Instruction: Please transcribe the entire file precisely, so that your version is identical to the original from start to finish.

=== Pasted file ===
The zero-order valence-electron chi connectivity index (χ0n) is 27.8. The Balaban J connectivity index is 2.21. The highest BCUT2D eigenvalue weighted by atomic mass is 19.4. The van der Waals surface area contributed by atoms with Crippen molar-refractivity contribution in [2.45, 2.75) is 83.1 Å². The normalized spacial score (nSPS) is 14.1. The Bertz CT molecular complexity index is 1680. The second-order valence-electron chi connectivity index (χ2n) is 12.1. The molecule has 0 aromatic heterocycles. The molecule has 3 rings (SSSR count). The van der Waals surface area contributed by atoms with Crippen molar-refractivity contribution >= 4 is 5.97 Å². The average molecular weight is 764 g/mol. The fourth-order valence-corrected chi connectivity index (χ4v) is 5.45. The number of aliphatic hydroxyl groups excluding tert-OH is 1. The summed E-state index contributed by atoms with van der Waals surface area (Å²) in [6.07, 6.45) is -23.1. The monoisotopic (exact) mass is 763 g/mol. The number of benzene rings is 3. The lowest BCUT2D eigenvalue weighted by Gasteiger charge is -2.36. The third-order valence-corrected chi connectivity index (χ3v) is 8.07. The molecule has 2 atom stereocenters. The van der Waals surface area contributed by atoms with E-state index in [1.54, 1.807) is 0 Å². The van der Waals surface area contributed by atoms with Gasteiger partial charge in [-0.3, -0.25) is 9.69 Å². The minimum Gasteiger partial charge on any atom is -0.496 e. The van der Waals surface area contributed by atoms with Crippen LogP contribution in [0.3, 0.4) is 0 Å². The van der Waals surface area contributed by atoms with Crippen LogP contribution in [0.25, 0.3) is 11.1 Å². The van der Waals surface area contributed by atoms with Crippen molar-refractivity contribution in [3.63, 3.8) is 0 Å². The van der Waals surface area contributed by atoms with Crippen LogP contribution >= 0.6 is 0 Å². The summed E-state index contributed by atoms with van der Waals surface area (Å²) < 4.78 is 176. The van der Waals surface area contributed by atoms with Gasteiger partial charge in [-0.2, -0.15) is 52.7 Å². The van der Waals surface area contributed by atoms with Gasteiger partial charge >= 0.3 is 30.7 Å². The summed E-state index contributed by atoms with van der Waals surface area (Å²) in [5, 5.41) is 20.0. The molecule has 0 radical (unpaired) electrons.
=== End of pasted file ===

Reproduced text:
The zero-order valence-electron chi connectivity index (χ0n) is 27.8. The Balaban J connectivity index is 2.21. The highest BCUT2D eigenvalue weighted by atomic mass is 19.4. The van der Waals surface area contributed by atoms with Crippen molar-refractivity contribution in [2.45, 2.75) is 83.1 Å². The normalized spacial score (nSPS) is 14.1. The Bertz CT molecular complexity index is 1680. The second-order valence-electron chi connectivity index (χ2n) is 12.1. The molecule has 0 aromatic heterocycles. The molecule has 3 rings (SSSR count). The van der Waals surface area contributed by atoms with Crippen molar-refractivity contribution >= 4 is 5.97 Å². The average molecular weight is 764 g/mol. The fourth-order valence-corrected chi connectivity index (χ4v) is 5.45. The number of aliphatic hydroxyl groups excluding tert-OH is 1. The summed E-state index contributed by atoms with van der Waals surface area (Å²) in [6.07, 6.45) is -23.1. The monoisotopic (exact) mass is 763 g/mol. The number of benzene rings is 3. The lowest BCUT2D eigenvalue weighted by Gasteiger charge is -2.36. The third-order valence-corrected chi connectivity index (χ3v) is 8.07. The molecule has 2 atom stereocenters. The van der Waals surface area contributed by atoms with E-state index in [1.54, 1.807) is 0 Å². The van der Waals surface area contributed by atoms with Gasteiger partial charge in [-0.3, -0.25) is 9.69 Å². The minimum Gasteiger partial charge on any atom is -0.496 e. The van der Waals surface area contributed by atoms with Crippen LogP contribution in [0.3, 0.4) is 0 Å². The van der Waals surface area contributed by atoms with Crippen LogP contribution in [0.25, 0.3) is 11.1 Å². The van der Waals surface area contributed by atoms with Crippen molar-refractivity contribution in [3.63, 3.8) is 0 Å². The van der Waals surface area contributed by atoms with Crippen LogP contribution >= 0.6 is 0 Å². The summed E-state index contributed by atoms with van der Waals surface area (Å²) < 4.78 is 176. The van der Waals surface area contributed by atoms with Gasteiger partial charge in [-0.2, -0.15) is 52.7 Å². The van der Waals surface area contributed by atoms with Gasteiger partial charge >= 0.3 is 30.7 Å². The summed E-state index contributed by atoms with van der Waals surface area (Å²) in [5, 5.41) is 20.0. The molecule has 0 radical (unpaired) electrons.